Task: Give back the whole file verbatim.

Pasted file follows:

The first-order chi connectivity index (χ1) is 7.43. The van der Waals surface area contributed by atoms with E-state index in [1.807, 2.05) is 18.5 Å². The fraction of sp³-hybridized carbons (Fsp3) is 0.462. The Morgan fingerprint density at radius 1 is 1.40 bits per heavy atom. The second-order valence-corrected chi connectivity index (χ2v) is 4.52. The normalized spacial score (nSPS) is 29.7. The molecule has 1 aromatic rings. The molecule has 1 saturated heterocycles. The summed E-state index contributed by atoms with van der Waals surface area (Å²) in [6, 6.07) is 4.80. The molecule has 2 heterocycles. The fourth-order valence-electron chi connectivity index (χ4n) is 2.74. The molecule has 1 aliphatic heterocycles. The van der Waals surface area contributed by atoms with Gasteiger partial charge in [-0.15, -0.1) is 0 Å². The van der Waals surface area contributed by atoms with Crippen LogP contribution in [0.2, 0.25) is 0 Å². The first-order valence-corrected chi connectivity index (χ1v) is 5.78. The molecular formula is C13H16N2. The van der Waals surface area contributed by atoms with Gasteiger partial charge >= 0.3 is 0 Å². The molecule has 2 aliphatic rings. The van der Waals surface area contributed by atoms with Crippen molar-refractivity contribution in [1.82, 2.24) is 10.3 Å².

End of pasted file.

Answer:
The first-order chi connectivity index (χ1) is 7.43. The van der Waals surface area contributed by atoms with E-state index in [1.807, 2.05) is 18.5 Å². The fraction of sp³-hybridized carbons (Fsp3) is 0.462. The Morgan fingerprint density at radius 1 is 1.40 bits per heavy atom. The second-order valence-corrected chi connectivity index (χ2v) is 4.52. The normalized spacial score (nSPS) is 29.7. The molecule has 1 aromatic rings. The molecule has 1 saturated heterocycles. The summed E-state index contributed by atoms with van der Waals surface area (Å²) in [6, 6.07) is 4.80. The molecule has 2 heterocycles. The fourth-order valence-electron chi connectivity index (χ4n) is 2.74. The molecule has 1 aliphatic heterocycles. The van der Waals surface area contributed by atoms with Gasteiger partial charge in [-0.15, -0.1) is 0 Å². The van der Waals surface area contributed by atoms with Crippen LogP contribution in [0.2, 0.25) is 0 Å². The first-order valence-corrected chi connectivity index (χ1v) is 5.78. The molecular formula is C13H16N2. The van der Waals surface area contributed by atoms with Gasteiger partial charge >= 0.3 is 0 Å². The molecule has 2 aliphatic rings. The van der Waals surface area contributed by atoms with Crippen molar-refractivity contribution in [1.82, 2.24) is 10.3 Å².